Review: Five years on from their last full-length excursion, Darkstar return with "Civic Jams", a socio-politically charged set that Warp says was influenced by two decidedly disparate musical inspirations: the opaque, slowly shfiting sonic density pf shoegaze, and 30 years of the British bass music continuum. In practice, that means a striking fusion of tactile vocals, drowsy electronics, wall-of-sound chords and crunchy, off-kilter rhythms that tip a wink to hip-hop, grime, dubstep, breakbeat and more, while never sounding specifically like any of them. It's not a club-focused set, but it an undeniably impactful one, primarily because its inherent bittersweet beauty and weary melancholia seems in tune with these unusual, claustrophobic times.
Phantom Band/Linear Johnson & The Protons - "Rush Rush"
Drums Off Chaos - "Drums Off Chaos"
Review: The sadly departed Jaki Liebezeit was the kind of drummer whose influence will be continually recognised over the decades to come. Best known for his work in Can, there are also many more sides to this singular sticksman, and Emotional Rescue has chosen to shine a light on his post-Can period living in Stollwerck. On the A side of this 7" curio is the sound of Phantom Band with Linear Johnson & The Protons. "Rush Rush" has a spiky new wave bent to it, but still Liebezeit's drumming stands out. The B side "Drums Off Chaos" need little explanation - it's the sound of one of the all-time drumming greats letting rip in a ferocious blast of percussive abandon.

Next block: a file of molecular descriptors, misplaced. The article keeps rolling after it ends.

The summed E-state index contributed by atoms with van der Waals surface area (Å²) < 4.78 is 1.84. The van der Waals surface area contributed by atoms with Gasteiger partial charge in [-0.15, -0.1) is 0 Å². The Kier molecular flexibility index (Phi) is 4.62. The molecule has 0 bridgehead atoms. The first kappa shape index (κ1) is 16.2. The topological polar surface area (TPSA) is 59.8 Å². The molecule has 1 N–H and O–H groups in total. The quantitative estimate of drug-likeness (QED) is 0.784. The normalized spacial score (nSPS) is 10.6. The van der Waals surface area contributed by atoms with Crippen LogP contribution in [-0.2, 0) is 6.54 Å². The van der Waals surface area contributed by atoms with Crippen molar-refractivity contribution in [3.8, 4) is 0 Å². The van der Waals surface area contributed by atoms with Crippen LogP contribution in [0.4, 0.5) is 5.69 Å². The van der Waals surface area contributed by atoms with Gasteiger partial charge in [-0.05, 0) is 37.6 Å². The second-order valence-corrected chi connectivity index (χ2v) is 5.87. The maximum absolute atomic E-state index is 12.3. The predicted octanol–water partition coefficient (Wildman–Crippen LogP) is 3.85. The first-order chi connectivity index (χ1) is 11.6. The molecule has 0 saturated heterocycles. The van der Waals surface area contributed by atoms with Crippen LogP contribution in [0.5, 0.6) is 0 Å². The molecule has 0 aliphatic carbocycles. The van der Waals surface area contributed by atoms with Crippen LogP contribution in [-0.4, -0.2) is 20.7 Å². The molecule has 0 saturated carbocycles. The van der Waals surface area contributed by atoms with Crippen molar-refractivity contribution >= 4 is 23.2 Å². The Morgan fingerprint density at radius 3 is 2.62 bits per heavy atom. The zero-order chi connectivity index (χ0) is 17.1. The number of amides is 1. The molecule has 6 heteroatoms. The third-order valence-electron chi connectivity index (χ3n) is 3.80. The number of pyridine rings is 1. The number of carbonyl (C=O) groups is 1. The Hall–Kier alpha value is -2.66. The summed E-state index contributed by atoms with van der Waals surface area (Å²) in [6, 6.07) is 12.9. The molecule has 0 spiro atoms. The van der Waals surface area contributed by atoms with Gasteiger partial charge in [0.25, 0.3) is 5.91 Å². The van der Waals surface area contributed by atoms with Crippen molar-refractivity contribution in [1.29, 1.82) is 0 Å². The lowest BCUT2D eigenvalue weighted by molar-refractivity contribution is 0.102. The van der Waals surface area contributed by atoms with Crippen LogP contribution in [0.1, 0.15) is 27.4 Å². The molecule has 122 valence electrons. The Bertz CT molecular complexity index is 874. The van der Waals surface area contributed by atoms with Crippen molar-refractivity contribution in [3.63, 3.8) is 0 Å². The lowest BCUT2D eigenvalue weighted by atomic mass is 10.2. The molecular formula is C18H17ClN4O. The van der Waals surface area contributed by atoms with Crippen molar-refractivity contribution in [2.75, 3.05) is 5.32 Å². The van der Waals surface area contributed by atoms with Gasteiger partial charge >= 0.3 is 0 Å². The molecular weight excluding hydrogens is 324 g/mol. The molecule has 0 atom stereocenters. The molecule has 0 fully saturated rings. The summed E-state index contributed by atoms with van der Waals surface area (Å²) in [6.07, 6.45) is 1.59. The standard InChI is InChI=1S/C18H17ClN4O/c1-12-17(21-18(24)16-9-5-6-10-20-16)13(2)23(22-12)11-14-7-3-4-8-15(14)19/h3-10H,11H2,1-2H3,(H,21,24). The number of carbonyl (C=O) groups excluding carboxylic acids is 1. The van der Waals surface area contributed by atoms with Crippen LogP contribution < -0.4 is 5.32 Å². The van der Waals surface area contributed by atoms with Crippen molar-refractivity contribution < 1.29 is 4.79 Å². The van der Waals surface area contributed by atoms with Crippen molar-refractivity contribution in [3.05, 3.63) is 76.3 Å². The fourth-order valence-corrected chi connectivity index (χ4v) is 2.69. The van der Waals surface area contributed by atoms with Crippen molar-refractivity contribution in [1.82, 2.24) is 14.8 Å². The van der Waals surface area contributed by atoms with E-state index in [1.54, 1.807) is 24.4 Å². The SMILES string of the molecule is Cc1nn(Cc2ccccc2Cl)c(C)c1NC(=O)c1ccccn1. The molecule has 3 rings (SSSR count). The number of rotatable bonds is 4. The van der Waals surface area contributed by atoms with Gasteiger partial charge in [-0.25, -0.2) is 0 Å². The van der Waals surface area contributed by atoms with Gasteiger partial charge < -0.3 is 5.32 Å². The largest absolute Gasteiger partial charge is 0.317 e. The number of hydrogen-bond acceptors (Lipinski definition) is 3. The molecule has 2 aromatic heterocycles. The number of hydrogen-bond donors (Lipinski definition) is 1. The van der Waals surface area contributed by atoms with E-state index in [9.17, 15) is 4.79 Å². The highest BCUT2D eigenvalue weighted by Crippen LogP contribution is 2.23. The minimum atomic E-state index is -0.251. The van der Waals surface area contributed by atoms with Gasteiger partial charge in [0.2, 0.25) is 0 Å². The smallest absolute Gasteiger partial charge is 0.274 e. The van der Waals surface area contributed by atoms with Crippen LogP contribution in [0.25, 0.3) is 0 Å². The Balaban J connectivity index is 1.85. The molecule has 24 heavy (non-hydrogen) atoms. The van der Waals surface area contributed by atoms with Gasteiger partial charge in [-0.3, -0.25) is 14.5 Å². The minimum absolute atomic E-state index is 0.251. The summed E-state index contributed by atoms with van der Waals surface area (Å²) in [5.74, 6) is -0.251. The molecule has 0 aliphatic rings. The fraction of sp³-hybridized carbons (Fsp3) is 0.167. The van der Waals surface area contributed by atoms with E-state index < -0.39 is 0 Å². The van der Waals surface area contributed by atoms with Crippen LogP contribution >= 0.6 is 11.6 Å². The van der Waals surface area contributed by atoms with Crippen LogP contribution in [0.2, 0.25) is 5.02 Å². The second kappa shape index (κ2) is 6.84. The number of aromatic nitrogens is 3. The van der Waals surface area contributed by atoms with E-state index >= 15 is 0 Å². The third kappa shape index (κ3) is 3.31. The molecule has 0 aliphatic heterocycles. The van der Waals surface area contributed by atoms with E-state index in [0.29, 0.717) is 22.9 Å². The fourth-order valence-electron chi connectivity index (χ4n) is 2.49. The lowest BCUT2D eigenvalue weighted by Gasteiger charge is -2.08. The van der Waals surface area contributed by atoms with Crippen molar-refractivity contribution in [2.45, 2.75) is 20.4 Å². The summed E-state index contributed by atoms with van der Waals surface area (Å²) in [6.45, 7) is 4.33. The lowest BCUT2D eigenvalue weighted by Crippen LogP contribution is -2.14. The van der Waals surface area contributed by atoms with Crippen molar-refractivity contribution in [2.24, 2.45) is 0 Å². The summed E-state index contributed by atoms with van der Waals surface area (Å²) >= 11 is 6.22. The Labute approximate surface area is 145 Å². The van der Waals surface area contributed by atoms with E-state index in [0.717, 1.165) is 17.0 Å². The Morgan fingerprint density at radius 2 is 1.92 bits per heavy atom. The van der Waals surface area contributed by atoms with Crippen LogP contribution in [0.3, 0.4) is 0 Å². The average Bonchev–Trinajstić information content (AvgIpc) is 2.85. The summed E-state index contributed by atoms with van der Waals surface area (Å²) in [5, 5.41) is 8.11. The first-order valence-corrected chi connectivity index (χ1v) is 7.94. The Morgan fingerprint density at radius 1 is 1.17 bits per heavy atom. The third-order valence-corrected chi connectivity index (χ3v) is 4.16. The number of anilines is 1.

Review: The latest dusted down archival dig from Emotional Rescue is by Politrio, a short-lived new wave / post punk band from Italy who released one album in the mid 80s. The focus of this release is their cover of Talking Heads' "Psycho Killer," which originally appeared on the Amnesty International P.E.A.C.E Benefit Compilation in 1987. It's a wild take full of rampant guitar wailing and limber slap bass that teeters towards the 80s funk rock of Faith No More et al, and that's no bad thing at all. On the B side of this 7" Double Wave gets busy in the edit, offering up a stripped back version for the spinners.
Review: Repeatedly mispronounced Los Angelean sister act Haim return with 'Something To Tell You', an upbeat and optimistic tale of making amends to a lost love, moving forward and letting go. The trio channel a Rumours-era Fleetwood Mac style of love song into a modern pop context that sounds as fresh as it does respectful to their influences. Furthermore, building on 2013's critically acclaimed 'Days Are Gone', their sophomore set proves that Haim's prowess as high calibre songwriters, vocalists and multi-instrumentalists continues to demand respect.
Review: There's certainly plenty to talk about here. British chart-topping and stadium-filling enigmas The 1975 return to prove you really can't predict what the troupe will do next, delivering what would be their most divisive and explorative album if it weren't for the fact they command so much loyalty from fans you could be forgiven for thinking dark forces were at play. 'Notes On A Conditional Form' is easily the furthest we've wandered from the formative years of a band that cut teeth doing teen-punk covers, and it's hard not to notice the subtle theme here. From 'Having No Head', which rides on a sharp house groove, through the garage breaks of 'Yeah I Know', low slung dub of 'Shiny Collarbone' and the shoegaze of 'Streaming', it plays out like a celebration of the breadth and diversity of UK pop culture.